On October 15, 2008, Gord Lewis announced that Frankie Venom had died following a battle with throat cancer.[11] In his hometown of Hamilton, Ontario a memorial statue of Frankie Venom had been planned but has been stalled because of criticism of public funds being spent to commemorate a man who used illegal drugs and was once convicted for domestic assault.[12]

The remaining members of the band continued to perform after Venom's death playing a tribute show for him, and performing at the 2008 Hamilton Music Awards.[13] In 2009, longtime fan and friend of the band, Pete MacAulay joined as the new singer, to in his words "take Frankie's space, not his place".[14]

In 2014, Canadian writer Geoff Pevere published the book Gods of the Hammer: The Teenage Head Story. To help celebrate the book launch, the band played a guest vocalist night at the 2014 edition of Canadian Music Week. Musicians performing with Teenage Head that evening including the Dead Boys' Cheetah Chrome, Men Without Hats' Ivan Doroschuk, the Doughboys (Canadian band)' John Kastner and Change of Heart (band)'s Ian Blurton.[15]

In November 2016, Teenage Head announced the return of Desroches as lead singer.[16] Jack Pedler, due to illness was replaced by Gene Champagne, also of the Un-Teens and The Killjoys. In late 2017, Teenage Head began performing record release parties throughout Ontario for their new remix and remastered compilation, Fun Comes Fast.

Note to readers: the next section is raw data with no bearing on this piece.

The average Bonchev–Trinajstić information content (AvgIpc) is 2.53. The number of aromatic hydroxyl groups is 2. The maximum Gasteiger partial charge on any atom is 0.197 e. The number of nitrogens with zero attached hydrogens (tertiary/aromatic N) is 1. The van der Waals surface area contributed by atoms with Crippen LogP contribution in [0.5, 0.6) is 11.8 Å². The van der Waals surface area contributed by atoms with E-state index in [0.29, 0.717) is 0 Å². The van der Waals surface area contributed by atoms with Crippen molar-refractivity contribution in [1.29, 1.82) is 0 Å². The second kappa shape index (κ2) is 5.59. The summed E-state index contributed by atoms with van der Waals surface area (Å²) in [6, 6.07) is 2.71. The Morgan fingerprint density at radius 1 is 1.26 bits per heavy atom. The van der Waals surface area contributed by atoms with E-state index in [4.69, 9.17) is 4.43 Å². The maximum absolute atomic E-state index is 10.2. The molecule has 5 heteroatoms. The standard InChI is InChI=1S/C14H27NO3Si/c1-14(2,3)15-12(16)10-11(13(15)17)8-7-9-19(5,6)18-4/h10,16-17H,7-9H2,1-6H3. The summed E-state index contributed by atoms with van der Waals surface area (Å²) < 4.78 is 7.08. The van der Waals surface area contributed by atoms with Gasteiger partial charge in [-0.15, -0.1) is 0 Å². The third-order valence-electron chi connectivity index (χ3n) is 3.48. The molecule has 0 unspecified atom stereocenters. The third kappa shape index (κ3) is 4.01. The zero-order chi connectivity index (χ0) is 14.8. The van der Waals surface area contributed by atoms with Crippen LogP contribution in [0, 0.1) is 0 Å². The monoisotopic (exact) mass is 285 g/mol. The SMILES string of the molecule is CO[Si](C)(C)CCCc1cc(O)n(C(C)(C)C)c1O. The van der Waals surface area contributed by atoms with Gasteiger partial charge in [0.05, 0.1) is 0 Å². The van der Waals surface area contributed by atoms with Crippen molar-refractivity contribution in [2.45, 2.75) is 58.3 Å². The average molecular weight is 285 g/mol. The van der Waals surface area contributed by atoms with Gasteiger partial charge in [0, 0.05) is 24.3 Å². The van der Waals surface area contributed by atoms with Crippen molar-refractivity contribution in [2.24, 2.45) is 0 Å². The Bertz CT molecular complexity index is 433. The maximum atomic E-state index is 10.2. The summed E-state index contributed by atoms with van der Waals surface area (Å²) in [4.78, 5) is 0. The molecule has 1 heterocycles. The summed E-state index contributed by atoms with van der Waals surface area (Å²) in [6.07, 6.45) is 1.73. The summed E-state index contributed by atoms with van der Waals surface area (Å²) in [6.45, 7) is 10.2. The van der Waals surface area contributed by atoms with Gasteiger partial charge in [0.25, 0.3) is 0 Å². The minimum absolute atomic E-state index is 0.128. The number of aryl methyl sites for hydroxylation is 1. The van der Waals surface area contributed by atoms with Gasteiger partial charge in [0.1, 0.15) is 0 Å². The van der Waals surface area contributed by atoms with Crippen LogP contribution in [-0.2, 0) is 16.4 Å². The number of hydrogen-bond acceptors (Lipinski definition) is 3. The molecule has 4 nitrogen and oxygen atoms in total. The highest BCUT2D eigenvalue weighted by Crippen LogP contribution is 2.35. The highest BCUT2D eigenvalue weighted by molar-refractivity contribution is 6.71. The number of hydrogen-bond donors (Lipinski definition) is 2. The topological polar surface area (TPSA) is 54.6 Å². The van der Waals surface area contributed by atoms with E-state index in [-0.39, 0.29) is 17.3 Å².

On August 7, 2022, original member Gord Lewis was found murdered in his home. His son Jonathan Lewis was arrested shortly after the crime and charged with second-degree murder.[17][18] Teenage Head said the band will continue with performances following Lewis' murder, as was his wish.[19]



Year Title Chart positions Album
1978 "Picture My Face" Teenage Head
1978 "Top Down" Non-LP re-recording of a song originally from Teenage Head
1980 "Somethin' On My Mind"
Frantic City
1980 "Let's Shake"
Non-LP re-recording of a song originally from Frantic City
1982 "Some Kinda Fun"
Some Kinda Fun
1982 "Let's Go To Hawaii"
1983 "Tornado" (as Teenage Heads)
Tornado (EP)
1983 "Blood Boogie" (as Teenage Heads)
1984 "Top Down" (live version) Endless Party
1985 "Frantic Romantic" Trouble In The Jungle
1987 "Can't Stop Shakin'" Electric Guitar
1988 "Everybody Needs Somebody"

Studio albums[edit]

Live albums[edit]

  • 1984 – Endless Party
  • 2023 – Performance Live At Heatwave

Compilation album[edit]

  • 2017 – Fun Comes Fast


  1. ^ "Teenage Head ::: The Official Website". November 27, 2006. Archived from the original on November 27, 2006. Retrieved August 8, 2022.